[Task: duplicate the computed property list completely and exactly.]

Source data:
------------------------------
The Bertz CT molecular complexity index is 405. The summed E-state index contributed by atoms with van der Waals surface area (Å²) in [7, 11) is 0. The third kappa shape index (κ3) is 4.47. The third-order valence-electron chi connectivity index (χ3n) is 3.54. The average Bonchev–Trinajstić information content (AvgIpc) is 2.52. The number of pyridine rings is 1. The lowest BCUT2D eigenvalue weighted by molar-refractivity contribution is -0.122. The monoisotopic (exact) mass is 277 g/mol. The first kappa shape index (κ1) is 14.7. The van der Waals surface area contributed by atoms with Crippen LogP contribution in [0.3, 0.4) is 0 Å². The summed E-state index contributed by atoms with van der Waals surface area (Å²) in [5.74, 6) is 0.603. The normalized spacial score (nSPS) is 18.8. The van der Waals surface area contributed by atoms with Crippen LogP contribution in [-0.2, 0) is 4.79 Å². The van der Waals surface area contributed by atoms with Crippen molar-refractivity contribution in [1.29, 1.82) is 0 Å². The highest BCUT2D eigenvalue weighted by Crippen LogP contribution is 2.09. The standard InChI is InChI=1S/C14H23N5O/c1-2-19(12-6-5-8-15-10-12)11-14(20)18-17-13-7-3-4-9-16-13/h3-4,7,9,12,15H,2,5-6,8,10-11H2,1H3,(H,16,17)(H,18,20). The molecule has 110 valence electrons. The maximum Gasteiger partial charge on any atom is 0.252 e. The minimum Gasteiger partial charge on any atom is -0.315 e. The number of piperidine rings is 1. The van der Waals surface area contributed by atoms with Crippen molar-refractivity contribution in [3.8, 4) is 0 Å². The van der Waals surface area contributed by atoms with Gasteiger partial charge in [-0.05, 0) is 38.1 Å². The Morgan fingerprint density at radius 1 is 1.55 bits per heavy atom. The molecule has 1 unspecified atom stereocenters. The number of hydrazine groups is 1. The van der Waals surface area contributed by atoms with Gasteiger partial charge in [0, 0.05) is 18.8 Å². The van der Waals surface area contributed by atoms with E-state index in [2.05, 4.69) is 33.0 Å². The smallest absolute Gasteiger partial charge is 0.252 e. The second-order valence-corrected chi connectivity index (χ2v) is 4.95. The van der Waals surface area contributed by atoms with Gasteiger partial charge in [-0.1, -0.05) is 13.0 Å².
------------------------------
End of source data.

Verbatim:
The Bertz CT molecular complexity index is 405. The summed E-state index contributed by atoms with van der Waals surface area (Å²) in [7, 11) is 0. The third kappa shape index (κ3) is 4.47. The third-order valence-electron chi connectivity index (χ3n) is 3.54. The average Bonchev–Trinajstić information content (AvgIpc) is 2.52. The number of pyridine rings is 1. The lowest BCUT2D eigenvalue weighted by molar-refractivity contribution is -0.122. The monoisotopic (exact) mass is 277 g/mol. The first kappa shape index (κ1) is 14.7. The van der Waals surface area contributed by atoms with Crippen LogP contribution in [0.3, 0.4) is 0 Å². The summed E-state index contributed by atoms with van der Waals surface area (Å²) in [5.74, 6) is 0.603. The normalized spacial score (nSPS) is 18.8. The van der Waals surface area contributed by atoms with Crippen LogP contribution in [-0.2, 0) is 4.79 Å². The van der Waals surface area contributed by atoms with Crippen molar-refractivity contribution in [1.29, 1.82) is 0 Å². The highest BCUT2D eigenvalue weighted by Crippen LogP contribution is 2.09. The standard InChI is InChI=1S/C14H23N5O/c1-2-19(12-6-5-8-15-10-12)11-14(20)18-17-13-7-3-4-9-16-13/h3-4,7,9,12,15H,2,5-6,8,10-11H2,1H3,(H,16,17)(H,18,20). The molecule has 110 valence electrons. The maximum Gasteiger partial charge on any atom is 0.252 e. The minimum Gasteiger partial charge on any atom is -0.315 e. The number of piperidine rings is 1. The van der Waals surface area contributed by atoms with Crippen molar-refractivity contribution in [3.8, 4) is 0 Å². The van der Waals surface area contributed by atoms with Gasteiger partial charge in [-0.05, 0) is 38.1 Å². The Morgan fingerprint density at radius 1 is 1.55 bits per heavy atom. The molecule has 1 unspecified atom stereocenters. The number of hydrazine groups is 1. The van der Waals surface area contributed by atoms with Gasteiger partial charge in [0, 0.05) is 18.8 Å². The van der Waals surface area contributed by atoms with E-state index in [2.05, 4.69) is 33.0 Å². The smallest absolute Gasteiger partial charge is 0.252 e. The second-order valence-corrected chi connectivity index (χ2v) is 4.95. The van der Waals surface area contributed by atoms with Gasteiger partial charge in [-0.1, -0.05) is 13.0 Å².